BRUSSELS, Belgium ¿ Biotechnology will get a boost from Belgium now that is has taken over the rotating presidency of the European Union for six months, starting Sunday, with Agriculture Minister Jaak Gabriels planning to promote biotechnology.
¿I think that an economic sector like agriculture has to be sustainable and competitive and should therefore be open to new technologies,¿ he said in Brussels. Gabriels is aiming to persuade EU farm ministers to move toward a new authorization process for genetically modified foods when they meet in September for the first time under the Belgian presidency. ¿I want to give this technology the chance to be applied in Europe,¿ he said.
Genetic Database Planned In Estonia
Estonia is about to become home to the world¿s largest database of genetic information. The Estonian Genome Foundation hopes to catalogue the genetic makeup and physical characteristics of more than three-quarters of the country¿s people.
The Estonian Genome Foundation was established more than two years ago to investigate the genetic and environmental factors of Estonian health. It proposes to map genetic data of at least three-quarters of the 1.4 million people of Estonia. The state-owned Estonian Genome Project Foundation hopes to raise two-thirds of the funds through EGeen, a public limited company.
The researchers need US$5 million to launch the pilot project, which they hope to start in late October.
Estonia will own all the genetic material and data, but nonexclusive access will be licensed to private companies. Academic institutions will have free access. Donors will have access to diagnostic tools and treatments that are developed as a result of this project. Individuals can choose whether to be informed about their specific gene profile, while the whole community still benefits from general discoveries.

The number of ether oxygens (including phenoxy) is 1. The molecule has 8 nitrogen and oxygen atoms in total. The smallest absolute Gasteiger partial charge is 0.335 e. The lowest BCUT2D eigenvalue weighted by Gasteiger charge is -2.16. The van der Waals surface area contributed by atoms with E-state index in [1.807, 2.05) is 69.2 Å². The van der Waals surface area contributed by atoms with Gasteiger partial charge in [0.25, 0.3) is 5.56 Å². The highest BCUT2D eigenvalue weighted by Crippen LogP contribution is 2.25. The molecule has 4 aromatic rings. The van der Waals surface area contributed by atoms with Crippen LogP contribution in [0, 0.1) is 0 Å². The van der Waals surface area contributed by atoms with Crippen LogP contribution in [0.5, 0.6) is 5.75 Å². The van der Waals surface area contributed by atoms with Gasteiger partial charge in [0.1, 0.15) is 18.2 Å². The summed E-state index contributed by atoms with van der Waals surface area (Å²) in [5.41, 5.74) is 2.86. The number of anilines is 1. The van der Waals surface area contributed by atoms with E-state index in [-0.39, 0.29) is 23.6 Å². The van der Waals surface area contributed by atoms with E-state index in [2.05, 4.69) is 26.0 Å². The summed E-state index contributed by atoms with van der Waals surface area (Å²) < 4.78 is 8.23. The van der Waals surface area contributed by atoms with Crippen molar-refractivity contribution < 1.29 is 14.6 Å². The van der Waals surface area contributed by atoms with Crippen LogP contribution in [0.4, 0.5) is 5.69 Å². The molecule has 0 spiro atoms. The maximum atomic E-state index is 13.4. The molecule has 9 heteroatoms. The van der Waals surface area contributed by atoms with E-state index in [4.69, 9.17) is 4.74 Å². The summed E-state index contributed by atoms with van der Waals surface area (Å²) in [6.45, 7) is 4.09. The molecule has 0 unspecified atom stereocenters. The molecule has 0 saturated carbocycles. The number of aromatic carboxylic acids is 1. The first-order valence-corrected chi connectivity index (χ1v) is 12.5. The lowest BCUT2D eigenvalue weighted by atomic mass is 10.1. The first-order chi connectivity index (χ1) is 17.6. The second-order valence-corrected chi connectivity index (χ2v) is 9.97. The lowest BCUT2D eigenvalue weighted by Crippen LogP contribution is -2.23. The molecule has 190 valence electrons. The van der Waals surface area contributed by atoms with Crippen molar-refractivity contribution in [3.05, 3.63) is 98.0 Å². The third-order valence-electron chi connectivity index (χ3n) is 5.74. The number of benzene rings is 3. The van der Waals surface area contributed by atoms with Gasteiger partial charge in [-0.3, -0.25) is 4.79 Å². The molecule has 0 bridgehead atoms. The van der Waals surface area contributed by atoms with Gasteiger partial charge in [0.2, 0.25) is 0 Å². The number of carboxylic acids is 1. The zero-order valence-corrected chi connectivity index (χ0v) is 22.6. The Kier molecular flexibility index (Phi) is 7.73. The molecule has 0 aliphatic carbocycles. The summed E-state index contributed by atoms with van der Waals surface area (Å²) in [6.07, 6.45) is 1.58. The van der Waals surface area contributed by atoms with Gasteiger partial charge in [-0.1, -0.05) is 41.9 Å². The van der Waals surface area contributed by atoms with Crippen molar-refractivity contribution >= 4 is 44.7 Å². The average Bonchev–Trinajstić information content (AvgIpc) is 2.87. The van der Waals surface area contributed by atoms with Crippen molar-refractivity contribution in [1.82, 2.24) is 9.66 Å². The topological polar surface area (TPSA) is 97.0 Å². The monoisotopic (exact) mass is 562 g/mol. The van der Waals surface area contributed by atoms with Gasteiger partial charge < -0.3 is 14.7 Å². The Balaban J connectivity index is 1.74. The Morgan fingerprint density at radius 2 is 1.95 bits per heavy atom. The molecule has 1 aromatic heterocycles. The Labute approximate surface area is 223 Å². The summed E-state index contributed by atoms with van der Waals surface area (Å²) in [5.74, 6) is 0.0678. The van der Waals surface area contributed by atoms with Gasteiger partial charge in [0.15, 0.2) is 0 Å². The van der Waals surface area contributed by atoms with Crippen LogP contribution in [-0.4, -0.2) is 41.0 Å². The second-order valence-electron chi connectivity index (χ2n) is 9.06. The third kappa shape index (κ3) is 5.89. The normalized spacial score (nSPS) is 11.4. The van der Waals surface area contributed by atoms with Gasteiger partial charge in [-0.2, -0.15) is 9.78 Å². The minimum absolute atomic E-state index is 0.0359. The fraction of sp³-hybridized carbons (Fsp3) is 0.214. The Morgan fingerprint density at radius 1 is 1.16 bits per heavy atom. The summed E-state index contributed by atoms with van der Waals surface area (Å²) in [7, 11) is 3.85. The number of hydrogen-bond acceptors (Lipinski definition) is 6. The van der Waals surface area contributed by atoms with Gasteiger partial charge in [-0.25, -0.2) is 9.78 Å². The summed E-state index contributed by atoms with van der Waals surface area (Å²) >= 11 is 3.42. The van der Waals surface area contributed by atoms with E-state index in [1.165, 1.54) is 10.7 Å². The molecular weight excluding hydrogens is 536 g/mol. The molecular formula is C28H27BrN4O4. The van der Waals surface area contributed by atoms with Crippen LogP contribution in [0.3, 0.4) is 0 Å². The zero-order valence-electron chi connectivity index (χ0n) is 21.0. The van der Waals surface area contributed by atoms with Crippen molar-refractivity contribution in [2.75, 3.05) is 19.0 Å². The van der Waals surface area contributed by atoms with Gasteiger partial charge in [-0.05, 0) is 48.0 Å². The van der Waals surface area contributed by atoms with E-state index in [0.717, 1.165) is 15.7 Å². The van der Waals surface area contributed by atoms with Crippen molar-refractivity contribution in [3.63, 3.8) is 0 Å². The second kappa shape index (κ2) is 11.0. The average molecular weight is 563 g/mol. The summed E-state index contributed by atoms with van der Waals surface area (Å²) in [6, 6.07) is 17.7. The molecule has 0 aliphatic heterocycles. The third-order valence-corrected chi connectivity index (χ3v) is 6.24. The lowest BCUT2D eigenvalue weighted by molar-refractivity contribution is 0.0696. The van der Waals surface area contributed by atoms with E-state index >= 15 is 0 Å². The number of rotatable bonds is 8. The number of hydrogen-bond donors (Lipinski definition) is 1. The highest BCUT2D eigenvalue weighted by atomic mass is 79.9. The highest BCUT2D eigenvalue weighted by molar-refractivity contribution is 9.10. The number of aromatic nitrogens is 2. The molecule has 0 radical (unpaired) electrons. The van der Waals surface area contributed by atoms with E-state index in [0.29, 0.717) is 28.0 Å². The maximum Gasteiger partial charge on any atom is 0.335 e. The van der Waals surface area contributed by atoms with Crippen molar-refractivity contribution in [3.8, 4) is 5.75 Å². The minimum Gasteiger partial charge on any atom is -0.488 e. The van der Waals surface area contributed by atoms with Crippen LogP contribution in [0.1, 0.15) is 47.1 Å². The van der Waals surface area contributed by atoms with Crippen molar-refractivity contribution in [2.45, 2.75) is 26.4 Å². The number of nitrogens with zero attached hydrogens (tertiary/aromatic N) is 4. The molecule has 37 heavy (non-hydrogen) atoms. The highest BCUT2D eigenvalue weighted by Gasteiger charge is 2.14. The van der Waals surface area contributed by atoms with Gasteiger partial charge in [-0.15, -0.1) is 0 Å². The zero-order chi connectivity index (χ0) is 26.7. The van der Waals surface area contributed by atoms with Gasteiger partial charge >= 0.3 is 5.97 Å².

African Official Touts Biotechnology
Biotechnology received backing from a leading African food expert during his recent trip to Brussels. The ability of African countries to access, assess and use biotechnology is crucial for future economic development in Africa, and agricultural biotechnology projects for small-scale cotton farmers in South Africa show that this technology has a role to play in sustainable agriculture, according to John Wafula, the deputy director of the Kenya Agricultural Research Institute.
He points to new techniques such as tissue-culturing bananas to ensure seedlings are free of harmful fungi and bacteria and to increase productivity. ¿We want the European Union to aid Africans in the utilization of biotechnology in a responsible and safe way, thus improving the livelihood of the communities in Africa,¿ he said.
His sentiments were echoed by AfricaBio, the Biotechnology Stakeholders¿ Association. Its executive director, Jocelyn Webster, said, ¿Over 70 percent of Africans are involved in agriculture. Agricultural biotechnology allows African farmers to have access to new technology packaged in the seed and does not require costly mechanized systems.¿